cccc: March 2005 Archives

Looking back on my CCCC experience this year, I can say two things with some certainty. One is that I think that we should have included the word blog in our panel title, since we ended up talking more about blogs as a site of creative computer literacy or network literacy than anything else. Two is that, if I choose to continue going scriptless, I'm either going to have to (a) learn to live with a certain level of incoherence, or (b) prepare my presentation even more than I did already. I'm not going to swear off reading, because I think I write a pretty snappy script--it's usually the delivery that I have to work on.

Anyways, for those of you who weren't able to "here" our presentation, you can now hear it, recorded in all its glory. You can hear me forget to click a couple of slides, then catch my slides up while I lose my train of thought in the process. That was a real gem. For my part, it went okay, but I felt like the threads of my talks were a little more loosely woven than I would have preferred. Ah well.

And yes, I am thinking about going into GarageBand, and futzing around a bit with my portions of the talk. Without further adieu, I present session D.24: The Aftermath of Access: From Critical to Creative Computer Literacies. Speaker 1 & 3 is Jenny Bay; speaker 2 & 4 is me. The whole session runs about 40 MB, so I've broken it into four pieces: Jenny, Collin, Jenny, and Collin.


Update: Clancy just posted her account of our session...

S.F. Conferential

| | Comments (2)

Jenny has already mentioned this, but it's worth saying twice: the set-up for the conference was abysmal.


This year, many many panels were held in spaces on the edges of the big open exhibit room, separated from the exhibit space by curtains. In many of the largest rooms, the back walls were not walls, but curtains. On at least one occasion, I left a panel because I couldn't hear my own session over the sounds of another.


And this was the second year in a row where the conference was scattered socially. There was no central social space for people to hang out in, meet up with each other, or encounter each other serendipitously. On Friday, they set up tables in the upper level (for the party that night), and people flocked to them. Loud and clear, once and for all:

We would like a place where we can sit down.

I'm not talking about three tables near the coffee kiosk. Genuine social space, please. Please. Half of the fun is running into old friends, making spur of the moment plans, all the while having an anchor space where we can go with some assurance that we'll see someone we know. Two years in a row now that hasn't happened. And as a result, it feels disjointed, jumbled, and I feel like I missed seeing some people I wanted to see.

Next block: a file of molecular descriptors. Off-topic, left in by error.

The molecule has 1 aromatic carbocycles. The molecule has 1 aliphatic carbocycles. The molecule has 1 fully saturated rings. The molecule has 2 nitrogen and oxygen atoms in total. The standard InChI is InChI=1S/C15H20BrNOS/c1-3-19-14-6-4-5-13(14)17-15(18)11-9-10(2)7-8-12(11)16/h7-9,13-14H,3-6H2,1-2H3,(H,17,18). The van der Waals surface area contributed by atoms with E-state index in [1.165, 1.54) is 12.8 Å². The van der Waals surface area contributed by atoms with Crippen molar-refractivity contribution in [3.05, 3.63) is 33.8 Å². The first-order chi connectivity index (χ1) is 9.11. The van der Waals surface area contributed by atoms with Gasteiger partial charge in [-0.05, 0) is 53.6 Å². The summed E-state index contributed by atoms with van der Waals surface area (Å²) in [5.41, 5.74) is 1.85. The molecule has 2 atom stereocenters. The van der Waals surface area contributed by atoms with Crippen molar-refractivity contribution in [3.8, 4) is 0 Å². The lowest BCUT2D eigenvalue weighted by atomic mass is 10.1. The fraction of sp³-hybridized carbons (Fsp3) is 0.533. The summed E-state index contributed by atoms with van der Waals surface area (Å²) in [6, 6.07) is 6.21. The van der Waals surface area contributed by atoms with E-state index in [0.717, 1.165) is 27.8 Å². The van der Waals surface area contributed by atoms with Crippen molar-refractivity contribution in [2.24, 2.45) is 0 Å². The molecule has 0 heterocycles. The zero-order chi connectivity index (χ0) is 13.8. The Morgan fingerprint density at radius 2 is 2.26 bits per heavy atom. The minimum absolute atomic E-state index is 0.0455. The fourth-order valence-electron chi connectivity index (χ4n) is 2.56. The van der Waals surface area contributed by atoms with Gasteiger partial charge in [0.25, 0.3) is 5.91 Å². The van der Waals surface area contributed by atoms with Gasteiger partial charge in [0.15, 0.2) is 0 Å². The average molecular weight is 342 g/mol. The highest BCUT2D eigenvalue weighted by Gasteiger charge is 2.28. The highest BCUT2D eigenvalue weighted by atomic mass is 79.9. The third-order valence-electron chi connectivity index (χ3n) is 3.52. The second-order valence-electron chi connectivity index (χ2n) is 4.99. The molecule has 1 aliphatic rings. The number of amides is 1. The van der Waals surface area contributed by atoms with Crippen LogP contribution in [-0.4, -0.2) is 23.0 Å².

As expensive as I know it will be, I'm honestly longing for the old Palmer House. Sweet home Chicago.

That is all.

My Friday panels

| | Comments (1)

One of the disadvantages of getting noticed is that, with the solidification of blogging as a Topic™, I found myself duplicating the experiences of other CCCC bloggers. In other words, I went to the Wednesday night session (A.15: Public, Private, Political: Social Theories and Blogging Practices) that Mike has summarized in far more detail than I could provide. And I went to the first half of B.26: Evaluating Academic Weblogs, mainly to see Derek present before I left to work on my presentation. And Mike and Clancy both have blogged that session. Since my own session was largely a haze (more on it soon), I thought I'd offer some quick thoughts on the two sessions I hit on Friday--I haven't looked around too much, but I don't think anyone's blogged them yet.


| | Comments (2) | TrackBacks (2)

On Friday, after going to see an 8 am panel, my friend Lorie and I went to the SF MOMA, where I saw the 2004 Exhibition of SECA award winners. One in particular caught my eye, a guy named Simon Evans. His work is a funky combination of a Dave Eggers sensibility and perhaps an aesthetic close to New Yorker cartoonist Roz Chast, with a dash of Borges' Chinese encyclopedia thrown in:

Hard to read, I know, but I haven't found too many good reproductions, and his work is new enough that I couldn't find prints. There are a couple of good pages of his work at the gallery where he's currently showing. His work was the highlight of my MOMA trip this time out. While I appreciated a lot of the other work, Evans clicked for me.

You remember Borges' encyclopedia, right? Foucault cites it in The Order of Things. In "The Analytical Language of John Wilkins," Borges describes 'a certain Chinese Encyclopedia,' the Celestial Emporium of Benevolent Knowledge, that divides animals into the following categories:

those that belong to the Emperor,
embalmed ones,
those that are trained,
suckling pigs,
fabulous ones,
stray dogs,
those included in the present classification,
those that tremble as if they were mad,
innumerable ones,
those drawn with a very fine camelhair brush,
those that have just broken a flower vase, and
those that from a long way off look like flies.